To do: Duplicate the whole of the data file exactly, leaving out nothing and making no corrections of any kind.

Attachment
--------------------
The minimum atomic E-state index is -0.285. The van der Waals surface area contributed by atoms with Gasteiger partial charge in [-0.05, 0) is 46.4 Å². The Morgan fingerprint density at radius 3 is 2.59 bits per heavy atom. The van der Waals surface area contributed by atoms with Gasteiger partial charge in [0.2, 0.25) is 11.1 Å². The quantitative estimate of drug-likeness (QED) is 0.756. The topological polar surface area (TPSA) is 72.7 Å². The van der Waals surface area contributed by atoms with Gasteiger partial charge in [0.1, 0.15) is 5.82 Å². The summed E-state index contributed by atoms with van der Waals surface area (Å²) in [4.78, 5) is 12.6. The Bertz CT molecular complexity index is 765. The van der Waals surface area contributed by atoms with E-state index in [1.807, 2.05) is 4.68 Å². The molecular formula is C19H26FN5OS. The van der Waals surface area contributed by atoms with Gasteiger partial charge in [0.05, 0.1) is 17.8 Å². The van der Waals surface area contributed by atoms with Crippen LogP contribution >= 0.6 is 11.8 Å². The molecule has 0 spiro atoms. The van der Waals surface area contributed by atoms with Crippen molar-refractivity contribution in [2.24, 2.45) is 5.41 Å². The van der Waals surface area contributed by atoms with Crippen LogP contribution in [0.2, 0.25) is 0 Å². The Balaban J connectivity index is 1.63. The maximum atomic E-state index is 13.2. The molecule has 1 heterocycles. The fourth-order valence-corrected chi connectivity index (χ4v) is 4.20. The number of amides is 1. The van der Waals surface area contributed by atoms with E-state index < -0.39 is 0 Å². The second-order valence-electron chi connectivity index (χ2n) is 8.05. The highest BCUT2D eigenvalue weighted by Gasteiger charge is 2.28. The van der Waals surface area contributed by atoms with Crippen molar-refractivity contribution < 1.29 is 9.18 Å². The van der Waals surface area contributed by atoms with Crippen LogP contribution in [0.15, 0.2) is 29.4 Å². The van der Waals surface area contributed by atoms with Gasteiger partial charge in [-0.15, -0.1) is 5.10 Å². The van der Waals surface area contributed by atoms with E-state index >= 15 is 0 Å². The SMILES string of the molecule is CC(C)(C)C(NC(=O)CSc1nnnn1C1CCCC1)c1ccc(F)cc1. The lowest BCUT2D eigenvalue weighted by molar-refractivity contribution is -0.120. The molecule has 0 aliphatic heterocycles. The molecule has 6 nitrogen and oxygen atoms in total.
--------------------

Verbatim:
The minimum atomic E-state index is -0.285. The van der Waals surface area contributed by atoms with Gasteiger partial charge in [-0.05, 0) is 46.4 Å². The Morgan fingerprint density at radius 3 is 2.59 bits per heavy atom. The van der Waals surface area contributed by atoms with Gasteiger partial charge in [0.2, 0.25) is 11.1 Å². The quantitative estimate of drug-likeness (QED) is 0.756. The topological polar surface area (TPSA) is 72.7 Å². The van der Waals surface area contributed by atoms with Gasteiger partial charge in [0.1, 0.15) is 5.82 Å². The summed E-state index contributed by atoms with van der Waals surface area (Å²) in [4.78, 5) is 12.6. The Bertz CT molecular complexity index is 765. The van der Waals surface area contributed by atoms with E-state index in [1.807, 2.05) is 4.68 Å². The molecular formula is C19H26FN5OS. The van der Waals surface area contributed by atoms with Gasteiger partial charge in [0.05, 0.1) is 17.8 Å². The van der Waals surface area contributed by atoms with Crippen LogP contribution >= 0.6 is 11.8 Å². The molecule has 0 spiro atoms. The van der Waals surface area contributed by atoms with Crippen molar-refractivity contribution in [2.24, 2.45) is 5.41 Å². The van der Waals surface area contributed by atoms with Crippen LogP contribution in [0.2, 0.25) is 0 Å². The Balaban J connectivity index is 1.63. The maximum atomic E-state index is 13.2. The molecule has 1 heterocycles. The fourth-order valence-corrected chi connectivity index (χ4v) is 4.20. The number of amides is 1. The van der Waals surface area contributed by atoms with E-state index < -0.39 is 0 Å². The second-order valence-electron chi connectivity index (χ2n) is 8.05. The highest BCUT2D eigenvalue weighted by Gasteiger charge is 2.28. The van der Waals surface area contributed by atoms with Crippen molar-refractivity contribution < 1.29 is 9.18 Å². The van der Waals surface area contributed by atoms with Crippen LogP contribution in [0.15, 0.2) is 29.4 Å². The van der Waals surface area contributed by atoms with Gasteiger partial charge in [-0.15, -0.1) is 5.10 Å². The van der Waals surface area contributed by atoms with E-state index >= 15 is 0 Å². The SMILES string of the molecule is CC(C)(C)C(NC(=O)CSc1nnnn1C1CCCC1)c1ccc(F)cc1. The lowest BCUT2D eigenvalue weighted by molar-refractivity contribution is -0.120. The molecule has 0 aliphatic heterocycles. The molecule has 6 nitrogen and oxygen atoms in total.